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While we’re sure there are pros out there who could tell you far more than we can about car stereo installation, we’ve installed more than a few over the years.  And we’ve learned a few things about the process.  Read on past the jump to learn how to save a ton of cash by skipping high-dollar shop installations — and avoiding costly noob mistakes.

Our top five tips for basic installation:

#1: Be very, very patient while removing interior panels.

The single biggest (and most expensive) beginner mistake in stereo installation is breaking interior panels.  Don’t laugh — it’s easy to do.  Interior panels in most cars are held on by either plastic buttons or screws, and it’s very important that you figure out which is which before you start yanking and pulling.  On the other hand, once you discover that a panel is held on only by buttons, you’ll need to pull hard.  A word to the wise: get a panel puller tool and use it slowly and carefully, popping one button at a time.  When the panel comes free, look for any connected wiring before pulling it off; there’s nothing worse than having to re-wire a power plug because you yanked the wires out.

#2: Get the right parts for the install.

If you’re installing an aftermarket head unit, chances are quite good that someone already makes a great installation kit for your particular application.  If you can find it and order it, it’ll save you a ton of time.  While you’re at it, order a wiring harness kit as well.  Be aware that wiring harness kits usually come in two parts: one part that plugs into your car’s stereo multi-plug and terminates in bare wires, and another that plugs into the back of your new head unit and also terminates in bare wires.  Once you connect these two harnesses together, you’ll have a plug-in solution for your application that won’t destroy your stock wiring.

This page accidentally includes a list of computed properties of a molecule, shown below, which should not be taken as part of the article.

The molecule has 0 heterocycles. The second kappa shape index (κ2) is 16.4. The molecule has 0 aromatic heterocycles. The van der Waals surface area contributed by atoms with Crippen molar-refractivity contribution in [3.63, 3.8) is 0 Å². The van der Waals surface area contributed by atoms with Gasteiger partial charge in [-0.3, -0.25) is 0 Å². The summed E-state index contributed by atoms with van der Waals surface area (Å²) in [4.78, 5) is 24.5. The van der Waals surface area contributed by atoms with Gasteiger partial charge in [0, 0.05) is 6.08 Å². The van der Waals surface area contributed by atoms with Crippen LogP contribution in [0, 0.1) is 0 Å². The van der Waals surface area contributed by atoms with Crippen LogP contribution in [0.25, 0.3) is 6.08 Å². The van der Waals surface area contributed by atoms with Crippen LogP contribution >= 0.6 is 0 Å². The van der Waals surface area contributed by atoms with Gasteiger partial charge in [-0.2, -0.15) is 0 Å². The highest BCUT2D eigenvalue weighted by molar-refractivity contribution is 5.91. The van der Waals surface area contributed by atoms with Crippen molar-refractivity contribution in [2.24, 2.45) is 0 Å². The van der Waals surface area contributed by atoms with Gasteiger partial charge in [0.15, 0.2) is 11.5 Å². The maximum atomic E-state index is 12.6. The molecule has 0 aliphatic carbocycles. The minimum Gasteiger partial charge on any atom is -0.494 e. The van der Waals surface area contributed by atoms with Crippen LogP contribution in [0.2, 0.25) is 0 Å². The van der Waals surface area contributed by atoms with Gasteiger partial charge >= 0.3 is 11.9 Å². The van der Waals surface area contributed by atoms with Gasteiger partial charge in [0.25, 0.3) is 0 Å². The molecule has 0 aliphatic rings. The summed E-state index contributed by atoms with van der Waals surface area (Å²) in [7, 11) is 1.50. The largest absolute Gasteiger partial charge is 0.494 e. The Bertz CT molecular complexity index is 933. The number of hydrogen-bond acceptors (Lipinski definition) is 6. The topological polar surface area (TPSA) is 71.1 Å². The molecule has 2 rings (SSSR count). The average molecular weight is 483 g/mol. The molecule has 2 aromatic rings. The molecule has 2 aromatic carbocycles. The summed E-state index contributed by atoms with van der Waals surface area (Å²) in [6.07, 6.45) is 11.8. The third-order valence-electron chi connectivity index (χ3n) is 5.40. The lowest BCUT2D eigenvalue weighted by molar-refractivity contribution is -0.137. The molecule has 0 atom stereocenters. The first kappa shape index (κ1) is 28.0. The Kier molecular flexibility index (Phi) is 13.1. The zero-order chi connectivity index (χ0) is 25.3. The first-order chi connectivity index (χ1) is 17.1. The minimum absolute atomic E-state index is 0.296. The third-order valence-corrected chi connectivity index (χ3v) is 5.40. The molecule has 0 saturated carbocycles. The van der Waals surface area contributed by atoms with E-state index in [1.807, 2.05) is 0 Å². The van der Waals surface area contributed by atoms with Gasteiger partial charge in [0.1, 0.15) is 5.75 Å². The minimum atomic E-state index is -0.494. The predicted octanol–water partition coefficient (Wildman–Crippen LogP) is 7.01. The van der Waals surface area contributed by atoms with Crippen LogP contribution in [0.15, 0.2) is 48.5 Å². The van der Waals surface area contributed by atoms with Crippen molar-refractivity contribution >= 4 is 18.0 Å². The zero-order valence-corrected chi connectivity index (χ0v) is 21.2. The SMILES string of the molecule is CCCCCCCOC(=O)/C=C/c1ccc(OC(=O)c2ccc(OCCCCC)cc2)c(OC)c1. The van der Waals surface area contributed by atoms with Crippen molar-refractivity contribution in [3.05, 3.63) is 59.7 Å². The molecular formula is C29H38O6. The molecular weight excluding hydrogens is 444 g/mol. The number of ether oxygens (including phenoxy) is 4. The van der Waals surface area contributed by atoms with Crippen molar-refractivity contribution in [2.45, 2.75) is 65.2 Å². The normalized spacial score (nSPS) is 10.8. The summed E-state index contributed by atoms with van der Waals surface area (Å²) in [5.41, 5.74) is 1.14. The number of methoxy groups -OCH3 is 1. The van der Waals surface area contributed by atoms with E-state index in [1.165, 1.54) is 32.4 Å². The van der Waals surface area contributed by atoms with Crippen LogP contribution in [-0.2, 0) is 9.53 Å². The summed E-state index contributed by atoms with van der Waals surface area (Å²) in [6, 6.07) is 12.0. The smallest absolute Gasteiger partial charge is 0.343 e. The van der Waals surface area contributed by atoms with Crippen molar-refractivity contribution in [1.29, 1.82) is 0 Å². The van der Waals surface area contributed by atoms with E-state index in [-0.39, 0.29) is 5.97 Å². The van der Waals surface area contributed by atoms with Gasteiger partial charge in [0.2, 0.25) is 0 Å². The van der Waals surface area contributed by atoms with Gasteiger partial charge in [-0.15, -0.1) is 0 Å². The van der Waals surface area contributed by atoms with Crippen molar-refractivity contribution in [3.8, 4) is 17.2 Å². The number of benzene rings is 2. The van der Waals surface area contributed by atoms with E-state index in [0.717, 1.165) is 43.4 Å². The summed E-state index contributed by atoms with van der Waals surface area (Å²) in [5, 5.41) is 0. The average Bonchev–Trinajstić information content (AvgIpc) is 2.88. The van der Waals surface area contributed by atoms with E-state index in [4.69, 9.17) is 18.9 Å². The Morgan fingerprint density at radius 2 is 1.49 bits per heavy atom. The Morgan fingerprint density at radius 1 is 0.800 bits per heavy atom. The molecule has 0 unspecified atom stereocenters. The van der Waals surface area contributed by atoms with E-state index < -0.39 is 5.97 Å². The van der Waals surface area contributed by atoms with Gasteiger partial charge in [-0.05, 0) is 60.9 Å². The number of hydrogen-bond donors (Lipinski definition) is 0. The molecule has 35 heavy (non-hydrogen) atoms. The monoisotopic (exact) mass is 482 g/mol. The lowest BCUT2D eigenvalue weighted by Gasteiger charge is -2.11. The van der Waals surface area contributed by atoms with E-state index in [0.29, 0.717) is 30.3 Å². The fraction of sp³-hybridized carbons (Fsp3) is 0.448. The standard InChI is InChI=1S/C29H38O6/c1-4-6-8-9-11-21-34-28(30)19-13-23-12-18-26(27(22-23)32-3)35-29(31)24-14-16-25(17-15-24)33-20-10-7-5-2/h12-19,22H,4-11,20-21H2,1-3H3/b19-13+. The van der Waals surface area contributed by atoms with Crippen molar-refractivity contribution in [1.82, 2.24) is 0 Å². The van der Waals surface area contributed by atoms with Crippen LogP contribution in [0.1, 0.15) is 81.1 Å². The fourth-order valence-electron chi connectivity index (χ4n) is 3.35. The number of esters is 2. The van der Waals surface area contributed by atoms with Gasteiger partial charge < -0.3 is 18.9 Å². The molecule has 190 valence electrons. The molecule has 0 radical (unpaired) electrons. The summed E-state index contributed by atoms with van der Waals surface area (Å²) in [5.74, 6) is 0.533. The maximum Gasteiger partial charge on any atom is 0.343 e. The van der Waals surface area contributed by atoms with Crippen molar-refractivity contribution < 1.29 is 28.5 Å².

#3: Read the manual that comes with your new stereo, even if it’s in mechanically-translated Japanese.

You’d be amazed how many times some little secret to the proper functioning of a stereo is buried deep in the “installation” section of the manual.  If nothing else, skim the manual for irregularities.

#4: Make good connections.

Even if you get it all hooked up properly, you’ll rue it later when a connection goes bad, leaving you tuneless on your morning commute.  Take a few extra moments to make those inter-harness connections perfect, and you might even consider soldering your harnesses together and using heat-shrink to cover the joints once you’re sure you’ve got everything right.  Also, make sure that all your ground connections make good solid contact with an unpainted section of the car’s body.  This only takes a few minutes during installation, but if you have to pull everything back apart, it’s a pain.

#5: Run wires safely and wisely.

If you’re stringing a long wire through the passenger compartment — like a GPS or XM/Sirius antenna — make sure that the wire can’t get caught up in moving parts like power seats, emergency brakes, or door mechanisms. 

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11 Responses to Tip: Our Top 5 DIY Car Stereo Installation Tips

  1. Randy says:

    On the reasembly, make sure that wires are not caught in places where they will be pinched or rubbed. Use zip ties for a clean wire bundle, especially if you have to make a long run (like outputs and power wires from the stereo unit to the amp in the trunk).

  2. Kurt Schwind says:

    A word to the wise: When running wires in the passenger area, but sure to check out your run with the seats all the way forward AND all the way back. Also fold down the seats that are able. You’ll be unhappy when you realize that the latch used to fold down a seat moves a bar across the top of a wire under the carpet.

  3. Vincent says:

    always, ALWAYS, solder your harness, crimp connectors really become the weakest link in a install between the factory harness and the after market adapter. I don’t know how many friends cars I have had to *fix* this one small issue one. Invest in the 5$ it costs for heat shrink tubing as well, its well worth the insurance of knowing your install will be short free.